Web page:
ZESTcreative delivers on intimacy and spontaneity
June 11 at Factory Theatre Mainspace
BY MILES FORRESTER
When the audience enters, they’re already there: five members of ZESTcreative are casually getting ready under three cascades of indigo-hued light. Hannah Barstow can be heard from the staircase doing ascending scales on her KORG stage piano as she warms her voice. Eva Connelly and Carman Chan are on the floor doing deep stretches, and Julien Bradley-Combs is in a corner, tuning a guitar. Somewhere in the audience, Racha Moukalled, the one whom we can presume plays the unattended vibraphone, is conferring with a member of the audience. When she returns, the ensemble assembles into a loose trapezium: the musicians line the back with the two movers before them. Moukalled hands a clipboard right to Barstow. Barstow laughs, “I guess this is my question.”
The clipboard gesture is a contract with the audience. Much of this is improvised. Not all improvised; there are moments when movements and music are completely synchronised. But things happen conversationally between the players in questions and half-answers. Barstow follows the prompt and tells a story about the first time she can remember being in nature. A lightning storm, not violent but a little overwhelming, maybe, for a child. The musicians catch the ambiguity and make impressionistic washes of jazzy post-rock. The dancers don’t attempt to reenact the scene but make their own contributions to complete it. Connelly and Chan work beautifully together, instilling the same responsive approach to composition as the musicians.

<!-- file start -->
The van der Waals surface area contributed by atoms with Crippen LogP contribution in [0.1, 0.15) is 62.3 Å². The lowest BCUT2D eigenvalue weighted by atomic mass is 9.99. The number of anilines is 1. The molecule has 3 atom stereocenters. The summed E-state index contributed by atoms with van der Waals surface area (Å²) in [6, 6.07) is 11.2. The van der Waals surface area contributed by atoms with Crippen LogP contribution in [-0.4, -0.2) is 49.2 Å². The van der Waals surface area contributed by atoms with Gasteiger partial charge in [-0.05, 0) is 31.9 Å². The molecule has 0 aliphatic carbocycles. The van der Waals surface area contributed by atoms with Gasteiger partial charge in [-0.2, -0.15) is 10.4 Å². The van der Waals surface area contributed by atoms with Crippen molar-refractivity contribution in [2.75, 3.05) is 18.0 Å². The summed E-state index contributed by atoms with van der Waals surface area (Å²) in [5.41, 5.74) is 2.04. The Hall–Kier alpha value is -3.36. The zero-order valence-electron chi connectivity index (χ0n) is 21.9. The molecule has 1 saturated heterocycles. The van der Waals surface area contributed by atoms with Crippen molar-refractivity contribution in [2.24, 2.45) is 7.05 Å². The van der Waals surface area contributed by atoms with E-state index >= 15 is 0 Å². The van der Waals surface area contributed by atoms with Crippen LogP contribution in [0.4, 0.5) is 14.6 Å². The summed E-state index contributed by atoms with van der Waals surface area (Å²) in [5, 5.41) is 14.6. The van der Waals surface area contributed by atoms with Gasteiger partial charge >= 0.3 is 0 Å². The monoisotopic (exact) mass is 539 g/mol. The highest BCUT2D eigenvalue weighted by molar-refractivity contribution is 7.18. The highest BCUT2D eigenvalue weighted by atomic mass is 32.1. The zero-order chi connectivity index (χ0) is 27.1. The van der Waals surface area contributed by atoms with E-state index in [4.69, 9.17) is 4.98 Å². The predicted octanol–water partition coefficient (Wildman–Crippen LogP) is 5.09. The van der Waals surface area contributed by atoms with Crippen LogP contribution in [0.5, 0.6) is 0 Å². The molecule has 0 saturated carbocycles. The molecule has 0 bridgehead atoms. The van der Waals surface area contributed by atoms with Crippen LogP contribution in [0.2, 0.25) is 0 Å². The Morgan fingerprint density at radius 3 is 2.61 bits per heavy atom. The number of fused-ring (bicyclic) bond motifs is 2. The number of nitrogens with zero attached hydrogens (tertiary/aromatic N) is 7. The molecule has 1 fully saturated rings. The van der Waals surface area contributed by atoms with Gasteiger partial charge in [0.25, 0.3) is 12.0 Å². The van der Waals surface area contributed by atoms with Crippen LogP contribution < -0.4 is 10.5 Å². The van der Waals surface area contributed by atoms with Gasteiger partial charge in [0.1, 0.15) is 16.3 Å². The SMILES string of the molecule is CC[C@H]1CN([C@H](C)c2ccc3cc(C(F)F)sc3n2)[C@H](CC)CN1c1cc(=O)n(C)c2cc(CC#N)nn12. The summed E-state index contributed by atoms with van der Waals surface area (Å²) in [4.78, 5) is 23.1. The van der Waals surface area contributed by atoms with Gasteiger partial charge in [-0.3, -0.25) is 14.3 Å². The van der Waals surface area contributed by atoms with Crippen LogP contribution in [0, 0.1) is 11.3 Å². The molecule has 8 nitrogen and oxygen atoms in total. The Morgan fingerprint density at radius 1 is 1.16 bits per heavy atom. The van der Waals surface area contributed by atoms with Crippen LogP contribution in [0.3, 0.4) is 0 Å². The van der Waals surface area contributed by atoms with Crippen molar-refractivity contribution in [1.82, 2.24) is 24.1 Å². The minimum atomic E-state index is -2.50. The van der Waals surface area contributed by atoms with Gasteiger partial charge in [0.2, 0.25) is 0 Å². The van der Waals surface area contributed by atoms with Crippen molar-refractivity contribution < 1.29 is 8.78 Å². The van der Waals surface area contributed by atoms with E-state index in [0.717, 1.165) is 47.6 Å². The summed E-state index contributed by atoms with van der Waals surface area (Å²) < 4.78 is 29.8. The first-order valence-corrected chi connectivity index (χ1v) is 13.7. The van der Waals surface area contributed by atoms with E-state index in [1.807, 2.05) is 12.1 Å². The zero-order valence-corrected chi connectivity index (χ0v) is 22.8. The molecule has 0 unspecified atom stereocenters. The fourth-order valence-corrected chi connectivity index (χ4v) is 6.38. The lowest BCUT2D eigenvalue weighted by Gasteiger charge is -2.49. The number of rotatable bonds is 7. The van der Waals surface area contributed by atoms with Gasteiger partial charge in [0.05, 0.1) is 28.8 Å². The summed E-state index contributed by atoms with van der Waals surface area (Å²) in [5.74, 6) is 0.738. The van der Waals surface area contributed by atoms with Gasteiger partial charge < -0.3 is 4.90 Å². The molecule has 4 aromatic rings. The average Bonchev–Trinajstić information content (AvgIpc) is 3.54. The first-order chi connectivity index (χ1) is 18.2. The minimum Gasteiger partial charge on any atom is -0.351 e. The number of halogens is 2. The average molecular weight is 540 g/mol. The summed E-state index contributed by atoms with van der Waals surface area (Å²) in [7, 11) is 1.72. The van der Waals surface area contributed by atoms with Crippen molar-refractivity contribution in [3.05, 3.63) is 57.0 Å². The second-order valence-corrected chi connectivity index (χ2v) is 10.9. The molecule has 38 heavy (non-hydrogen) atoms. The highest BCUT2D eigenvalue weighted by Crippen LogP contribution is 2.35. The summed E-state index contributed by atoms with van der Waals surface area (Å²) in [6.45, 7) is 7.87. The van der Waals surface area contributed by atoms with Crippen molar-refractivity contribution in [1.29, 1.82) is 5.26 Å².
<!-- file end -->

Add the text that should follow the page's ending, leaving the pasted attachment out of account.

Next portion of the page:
There are songs. They may be written on the spot, or prepared. They strike a balance where it doesn’t make a difference to their quality either way. They’re adventurous and confident, always landing with incredible accuracy, even when it’s in a strange land. It’s evident that Bradley-Combs and Moukalled are excellent listeners and could easily create an accompaniment to match the inquisitive melodies that Bartow weaves. Barstow sings about questions: about who she is in the community and what makes her happy. It turns out that being in a community with a common purpose of care makes her happy. How wonderful that she’s in this ensemble.
The closing piece is a lovely tableau where all five share questions with each other – the little intimate questions we ask to pass the time – cradled together head to shoulder as an ascending hill. This is the first show they’ve been able to perform for this year’s Fringe. All the performers on stage wear PPE for their protection, like us in the audience. I’ve had three years to catch on to the intricacies of emotion that are definitely apparent underneath a mask, including this kind of tenderness. I appreciate it. It’s a reminder of the world outside this theatre, which imposes itself in little vicissitudes and deeper pains in every community. I’d be excited to see ZESTcreative again, on another afternoon, at another festival, as another permutation, or even see the exact same thing I saw a second time.